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Andrey Gubin

PhD in Political Science, Associate Professor at IR Department, Far Eastern Federal University, Adjunct Professor at the North-East Asia Research Center, Jilin University, China

Prioritizing a full recovery from the consequences of the extended economic crisis and aspiring to a regional and global leadership role, Tokyo strives to maintain its momentum by creating a force able to efficiently project and defend its interests. The Japan Maritime Self-Defense Force’s (JMSDF) technical advancement and the extent to which the approach to its use has been honed both seem likely to presage a radical foreign policy shift.

Prioritizing a full recovery from the consequences of the extended economic crisis and aspiring to a regional and global leadership role, Tokyo strives to maintain its momentum by creating a force able to efficiently project and defend its interests. The Japan Maritime Self-Defense Force’s (JMSDF) technical advancement and the extent to which the approach to its use has been honed both seem likely to presage a radical foreign policy shift.

Security Above All

Limited stability seems the most apt description for the situation in Northeast Asia. Despite multilateral security-building measures, the regional conflict potential is on the rise. One way or another, the key states are involved in three cold conflicts – Korea, Taiwan and the Kuril Islands – all of them explosive due to the parties’ military potentials. China’s transition from an isolated mid-level continental power into a major global economy [1] intent on securing its sea lanes and pipelines is likely to cause conflicts vis-à-vis the United States, Japan, and India [2].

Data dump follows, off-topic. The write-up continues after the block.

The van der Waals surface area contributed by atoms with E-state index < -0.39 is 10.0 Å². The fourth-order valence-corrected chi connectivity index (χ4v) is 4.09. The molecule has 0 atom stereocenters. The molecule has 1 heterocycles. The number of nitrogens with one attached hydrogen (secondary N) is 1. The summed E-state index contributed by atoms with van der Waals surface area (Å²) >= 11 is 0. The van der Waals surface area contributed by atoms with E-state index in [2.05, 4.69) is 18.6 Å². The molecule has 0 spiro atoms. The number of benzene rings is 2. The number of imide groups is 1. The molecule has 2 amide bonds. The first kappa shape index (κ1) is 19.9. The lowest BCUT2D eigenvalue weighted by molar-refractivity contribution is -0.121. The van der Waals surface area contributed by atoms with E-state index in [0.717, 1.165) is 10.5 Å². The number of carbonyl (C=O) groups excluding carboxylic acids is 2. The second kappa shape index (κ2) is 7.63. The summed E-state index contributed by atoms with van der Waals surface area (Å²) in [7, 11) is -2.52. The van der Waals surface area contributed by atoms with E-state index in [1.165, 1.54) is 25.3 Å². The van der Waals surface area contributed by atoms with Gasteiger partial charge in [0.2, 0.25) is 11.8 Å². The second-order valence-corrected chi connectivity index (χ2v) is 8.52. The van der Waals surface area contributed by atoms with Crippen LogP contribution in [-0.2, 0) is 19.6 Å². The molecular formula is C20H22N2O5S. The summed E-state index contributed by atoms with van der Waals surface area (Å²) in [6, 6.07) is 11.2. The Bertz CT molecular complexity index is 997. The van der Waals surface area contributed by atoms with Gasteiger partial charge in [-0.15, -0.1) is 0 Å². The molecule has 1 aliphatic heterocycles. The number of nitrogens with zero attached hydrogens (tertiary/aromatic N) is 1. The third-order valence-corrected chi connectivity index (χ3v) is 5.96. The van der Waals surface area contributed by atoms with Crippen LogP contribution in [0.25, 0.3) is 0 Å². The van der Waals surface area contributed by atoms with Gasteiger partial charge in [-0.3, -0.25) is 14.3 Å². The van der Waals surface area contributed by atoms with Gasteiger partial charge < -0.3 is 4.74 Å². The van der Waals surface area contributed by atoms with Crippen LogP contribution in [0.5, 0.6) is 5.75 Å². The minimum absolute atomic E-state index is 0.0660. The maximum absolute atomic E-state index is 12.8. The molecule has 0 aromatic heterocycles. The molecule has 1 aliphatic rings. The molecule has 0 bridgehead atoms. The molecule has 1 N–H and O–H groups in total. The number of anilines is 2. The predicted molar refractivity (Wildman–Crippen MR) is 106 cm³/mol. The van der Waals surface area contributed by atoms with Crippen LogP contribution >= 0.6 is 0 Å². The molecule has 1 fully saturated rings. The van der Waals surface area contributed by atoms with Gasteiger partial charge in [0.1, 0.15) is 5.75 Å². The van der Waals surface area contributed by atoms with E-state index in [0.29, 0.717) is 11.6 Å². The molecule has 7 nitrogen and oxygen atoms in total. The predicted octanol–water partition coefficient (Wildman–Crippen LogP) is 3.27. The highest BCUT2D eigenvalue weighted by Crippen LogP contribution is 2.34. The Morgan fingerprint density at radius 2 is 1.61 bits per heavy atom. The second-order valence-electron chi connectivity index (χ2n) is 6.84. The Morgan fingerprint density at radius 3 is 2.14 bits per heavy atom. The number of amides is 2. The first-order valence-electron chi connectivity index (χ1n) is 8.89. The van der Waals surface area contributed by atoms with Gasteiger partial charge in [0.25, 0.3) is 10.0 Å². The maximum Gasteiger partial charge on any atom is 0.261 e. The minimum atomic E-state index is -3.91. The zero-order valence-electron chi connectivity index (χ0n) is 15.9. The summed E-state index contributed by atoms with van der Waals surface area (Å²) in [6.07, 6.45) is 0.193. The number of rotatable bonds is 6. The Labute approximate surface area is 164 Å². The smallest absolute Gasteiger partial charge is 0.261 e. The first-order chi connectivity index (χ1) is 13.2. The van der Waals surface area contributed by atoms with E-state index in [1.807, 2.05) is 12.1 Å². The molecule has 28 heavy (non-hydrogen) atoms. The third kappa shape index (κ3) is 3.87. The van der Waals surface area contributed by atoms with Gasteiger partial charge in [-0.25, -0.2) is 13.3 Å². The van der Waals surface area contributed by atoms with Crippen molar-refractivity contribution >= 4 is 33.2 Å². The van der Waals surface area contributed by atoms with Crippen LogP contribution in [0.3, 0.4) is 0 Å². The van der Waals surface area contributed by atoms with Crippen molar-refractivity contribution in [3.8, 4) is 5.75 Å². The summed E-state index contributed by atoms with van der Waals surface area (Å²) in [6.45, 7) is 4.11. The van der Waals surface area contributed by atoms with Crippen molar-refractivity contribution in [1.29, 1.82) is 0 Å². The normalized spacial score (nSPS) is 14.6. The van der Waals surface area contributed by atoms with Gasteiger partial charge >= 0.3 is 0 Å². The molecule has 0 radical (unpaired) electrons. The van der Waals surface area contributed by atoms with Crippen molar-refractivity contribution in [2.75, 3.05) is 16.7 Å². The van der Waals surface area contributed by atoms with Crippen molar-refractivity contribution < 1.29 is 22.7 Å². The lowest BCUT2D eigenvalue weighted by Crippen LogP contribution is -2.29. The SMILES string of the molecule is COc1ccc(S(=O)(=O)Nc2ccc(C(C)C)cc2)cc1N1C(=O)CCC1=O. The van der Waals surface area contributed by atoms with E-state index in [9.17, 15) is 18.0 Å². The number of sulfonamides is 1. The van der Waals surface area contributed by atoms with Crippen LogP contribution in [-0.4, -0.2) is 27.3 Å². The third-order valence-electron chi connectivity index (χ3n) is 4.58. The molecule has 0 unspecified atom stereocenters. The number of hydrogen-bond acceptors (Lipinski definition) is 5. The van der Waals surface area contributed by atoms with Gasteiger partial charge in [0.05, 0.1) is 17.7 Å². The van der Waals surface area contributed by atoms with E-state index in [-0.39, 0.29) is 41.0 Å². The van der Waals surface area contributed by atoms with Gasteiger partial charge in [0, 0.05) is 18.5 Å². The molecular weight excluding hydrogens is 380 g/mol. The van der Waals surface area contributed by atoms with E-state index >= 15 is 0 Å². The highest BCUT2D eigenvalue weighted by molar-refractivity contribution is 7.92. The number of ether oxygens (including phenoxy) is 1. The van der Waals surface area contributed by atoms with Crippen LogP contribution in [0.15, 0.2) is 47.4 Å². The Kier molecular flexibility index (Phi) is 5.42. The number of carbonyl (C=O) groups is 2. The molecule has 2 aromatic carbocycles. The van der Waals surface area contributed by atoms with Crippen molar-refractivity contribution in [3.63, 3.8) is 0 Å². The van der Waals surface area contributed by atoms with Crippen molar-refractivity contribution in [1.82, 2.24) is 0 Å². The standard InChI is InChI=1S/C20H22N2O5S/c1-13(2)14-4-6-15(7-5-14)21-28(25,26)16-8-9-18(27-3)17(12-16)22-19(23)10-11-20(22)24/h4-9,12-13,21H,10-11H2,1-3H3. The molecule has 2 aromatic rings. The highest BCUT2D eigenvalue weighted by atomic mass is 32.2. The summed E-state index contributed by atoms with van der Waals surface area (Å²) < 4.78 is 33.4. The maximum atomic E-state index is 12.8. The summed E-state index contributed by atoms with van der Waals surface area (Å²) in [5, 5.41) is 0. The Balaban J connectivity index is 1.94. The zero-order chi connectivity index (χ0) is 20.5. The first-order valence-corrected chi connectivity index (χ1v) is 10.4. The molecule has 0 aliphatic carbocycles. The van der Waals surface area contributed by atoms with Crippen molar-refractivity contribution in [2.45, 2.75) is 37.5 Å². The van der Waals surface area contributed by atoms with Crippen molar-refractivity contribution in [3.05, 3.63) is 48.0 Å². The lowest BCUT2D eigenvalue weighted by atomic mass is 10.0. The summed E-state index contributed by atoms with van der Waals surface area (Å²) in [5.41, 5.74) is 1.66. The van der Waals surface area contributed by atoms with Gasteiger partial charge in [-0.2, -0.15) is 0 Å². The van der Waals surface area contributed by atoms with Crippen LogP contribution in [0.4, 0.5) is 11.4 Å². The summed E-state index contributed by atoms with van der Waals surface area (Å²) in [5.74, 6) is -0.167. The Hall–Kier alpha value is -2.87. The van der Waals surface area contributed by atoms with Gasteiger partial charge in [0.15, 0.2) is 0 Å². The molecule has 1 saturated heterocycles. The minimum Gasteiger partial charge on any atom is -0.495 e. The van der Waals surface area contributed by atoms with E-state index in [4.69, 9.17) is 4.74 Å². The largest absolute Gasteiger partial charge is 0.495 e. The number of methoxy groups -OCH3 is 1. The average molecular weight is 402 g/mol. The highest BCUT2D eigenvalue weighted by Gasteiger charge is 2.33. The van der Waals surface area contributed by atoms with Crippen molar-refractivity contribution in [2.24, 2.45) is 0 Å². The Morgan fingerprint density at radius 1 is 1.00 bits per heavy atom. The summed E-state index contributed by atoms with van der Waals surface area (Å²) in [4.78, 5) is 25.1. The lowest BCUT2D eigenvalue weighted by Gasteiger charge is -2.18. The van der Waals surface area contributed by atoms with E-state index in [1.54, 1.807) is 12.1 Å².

Japan has been gripped by political crisis for the past five years, with kaleidoscopically changing cabinets of ministers. The Land of the Rising Sun has been severely hit by the global financial crisis [3], and the March 2011 disaster has aggravated the plight [4]. Tokyo is more than willing to bolster its stand in the Asia Pacific region and in the world. No matter how strange it may seem, today, just as in the early 20th century and before WW2, it is the navy that brings hope and security. An island state, Japan believes it necessary to defend its national interests in the spirit of Alfred Thayer Mahan, USN flag officer and author of the Anaconda, or sea blockade, strategy.

Japanese soldiers in Iraq

For a long time, both theoreticians and active participants were confident that the Maritime Self-Defense Force was only good for counter-submarine, countermining and patrol missions to protect commercial shipping lanes and the Exclusive Economic Zone. However, the force tends to develop in an integrated mode, focusing on its new element base alongside ship and weapon types that had been atypical, but that now exist within modernized strategic guidelines. A lot of attention is being given to air and missile defense of bases, critical military and civil facilities; protection for commercial shipping, navy groups and onshore installations; as well as to service in remote areas to implement active defense.